We look at the ever-growing pressures that young people face as they head towards exam season.

Exam season is well under way and with it, the ever-growing pressure that these are life-defining moments. In 2018, Childline delivered 3,135 counselling sessions on exam stress to children as young as 12. One teenage boy said, “I think I'm going to fail my GCSEs and that makes me so worried for the future. What if I can't get a job anywhere?”

It’s a common and scary question, but even worse – it’s completely misguided. The truth is that whatever happens during GCSEs, no future is ruled out. As the Employability Manager for Dallaglio RugbyWorks, it’s something I can say with confidence.

Alternative Provision (AP) is often a tough environment, where GCSE results can be the least of a student’s worries. Crime, poverty, domestic violence and substance abuse are all things our young people encounter on a regular basis. Consequently, a student in AP has less than a 3% chance of achieving 5 good GCSEs.

But does that mean that our young people should give up on the future they want? Absolutely not – we exist to prove this wrong and do so time and time again. But how do we do it?

Soft-Skills:
Sport is an incredible tool to develop skills and abilities that all employers are looking for: Teamwork, leadership, confidence, respect and resilience amongst others.
Our coaches work with their students on a weekly basis, using games and activities that allow develop key ‘work-ready’ behaviours: Autonomy, attitude, communication, core-thinking skills and reliability.
It’s important for our young people to remember that businesses hire people, not their exam grades. While we don’t sit exams in these soft skills, they are always key factors for a prospective employer, apprentice provider or College.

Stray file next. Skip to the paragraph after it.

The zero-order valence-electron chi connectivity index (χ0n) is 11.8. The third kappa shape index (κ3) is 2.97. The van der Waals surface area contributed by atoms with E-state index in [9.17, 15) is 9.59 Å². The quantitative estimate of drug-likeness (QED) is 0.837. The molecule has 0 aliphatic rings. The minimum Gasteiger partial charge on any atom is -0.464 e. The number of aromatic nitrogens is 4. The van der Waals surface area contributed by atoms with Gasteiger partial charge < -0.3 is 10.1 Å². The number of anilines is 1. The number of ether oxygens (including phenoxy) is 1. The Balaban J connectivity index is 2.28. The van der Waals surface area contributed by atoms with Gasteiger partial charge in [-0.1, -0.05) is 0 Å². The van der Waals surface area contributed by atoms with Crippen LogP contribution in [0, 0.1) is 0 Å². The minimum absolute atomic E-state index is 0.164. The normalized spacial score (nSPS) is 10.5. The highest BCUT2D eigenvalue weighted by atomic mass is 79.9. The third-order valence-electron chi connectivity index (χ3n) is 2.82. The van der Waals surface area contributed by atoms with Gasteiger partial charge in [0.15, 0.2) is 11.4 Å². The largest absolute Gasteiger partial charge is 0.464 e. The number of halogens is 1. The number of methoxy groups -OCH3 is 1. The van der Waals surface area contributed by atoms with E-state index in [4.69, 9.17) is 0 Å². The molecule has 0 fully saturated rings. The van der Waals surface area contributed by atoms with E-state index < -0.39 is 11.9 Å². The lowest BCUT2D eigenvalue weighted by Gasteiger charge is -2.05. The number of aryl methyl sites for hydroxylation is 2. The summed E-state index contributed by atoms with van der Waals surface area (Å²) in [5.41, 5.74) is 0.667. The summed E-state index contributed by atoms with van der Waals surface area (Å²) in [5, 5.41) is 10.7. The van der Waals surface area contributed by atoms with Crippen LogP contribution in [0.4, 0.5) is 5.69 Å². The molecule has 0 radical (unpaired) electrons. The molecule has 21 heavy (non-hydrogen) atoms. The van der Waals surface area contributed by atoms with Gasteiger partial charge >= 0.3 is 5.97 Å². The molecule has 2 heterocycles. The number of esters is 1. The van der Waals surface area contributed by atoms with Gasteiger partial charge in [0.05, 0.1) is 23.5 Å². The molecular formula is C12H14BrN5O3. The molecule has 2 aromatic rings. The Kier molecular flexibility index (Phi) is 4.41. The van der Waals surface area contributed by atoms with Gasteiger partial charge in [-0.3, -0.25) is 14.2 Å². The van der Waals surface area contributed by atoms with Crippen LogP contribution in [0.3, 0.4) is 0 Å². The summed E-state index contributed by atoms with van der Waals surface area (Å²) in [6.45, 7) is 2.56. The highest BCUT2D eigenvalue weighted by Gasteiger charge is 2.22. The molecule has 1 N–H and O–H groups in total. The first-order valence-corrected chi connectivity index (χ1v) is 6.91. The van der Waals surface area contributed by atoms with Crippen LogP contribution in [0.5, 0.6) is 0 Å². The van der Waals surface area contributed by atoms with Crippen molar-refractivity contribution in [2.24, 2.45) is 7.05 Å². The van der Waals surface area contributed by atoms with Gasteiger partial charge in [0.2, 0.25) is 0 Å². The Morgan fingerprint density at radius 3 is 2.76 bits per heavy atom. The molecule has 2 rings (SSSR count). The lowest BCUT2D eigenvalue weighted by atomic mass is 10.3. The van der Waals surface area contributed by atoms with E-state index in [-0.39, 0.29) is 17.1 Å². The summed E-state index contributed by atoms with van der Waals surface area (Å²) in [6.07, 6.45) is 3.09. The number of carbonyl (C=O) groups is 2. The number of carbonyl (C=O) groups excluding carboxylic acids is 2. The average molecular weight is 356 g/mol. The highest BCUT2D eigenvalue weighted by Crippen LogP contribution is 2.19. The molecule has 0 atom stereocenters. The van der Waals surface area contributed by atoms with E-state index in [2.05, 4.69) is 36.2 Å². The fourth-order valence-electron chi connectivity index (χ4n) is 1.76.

Hard Skills:
Soft skills are crucial, but they’re only one piece of the puzzle. Our coaches deliver workshops on CV writing and interview skills; there’s no substitute for practice and knowledge in these two crucial gateways. Whether it’s how to write a good CV, how to respond in an interview, we put great emphasis on the individual’s strengths and talents.
It always blows me away to hear, for example, that a student has a YouTube channel with thousands of followers, ran a charity event at school or codes and doesn’t mention it on their CV or in an interview.

Career Taster Days:
We’re lucky to have a wide range of partner organisations who open their doors to our students on to give them a feel for the workplace and, more importantly, a chance to learn from employers themselves what it takes to work for them. Recent research shows that these encounters with employers are perhaps the single most important thing in helping young people move into employment when they finish school.
Learning about different workplaces arms our students with the knowledge to make an informed decision, not necessarily about their whole future, but certainly about what would be a good next step.

Above all, they make clear the importance of soft-skills, networking and a desire to learn and grow, rather than an immaculate academic record.

Final Thoughts:
To be clear, there’s no doubt that doing well in GCSEs is important - the pressure to perform isn’t there for nothing. But it’s important for our young people to remember that GCSEs can only direct, never define their future.

At RugbyWorks we work with students who aren’t traditional learners that statistically struggle to achieve what their peers in mainstream schools do.
It’s often said that half of the jobs that will be available in 2030 don’t even exist now. The labour market is changing all the time. Whenever I meet with our business partners, it’s clear that focus is shifting away from traditional academic requirements to a more holistic view of candidates as people, not academic transcripts.

For this reason, we at RugbyWorks emphasise that taking stock of who you are, what skills you have and seeking the advice of as many people as possible is just as valuable as a perfect set of GCSE results.

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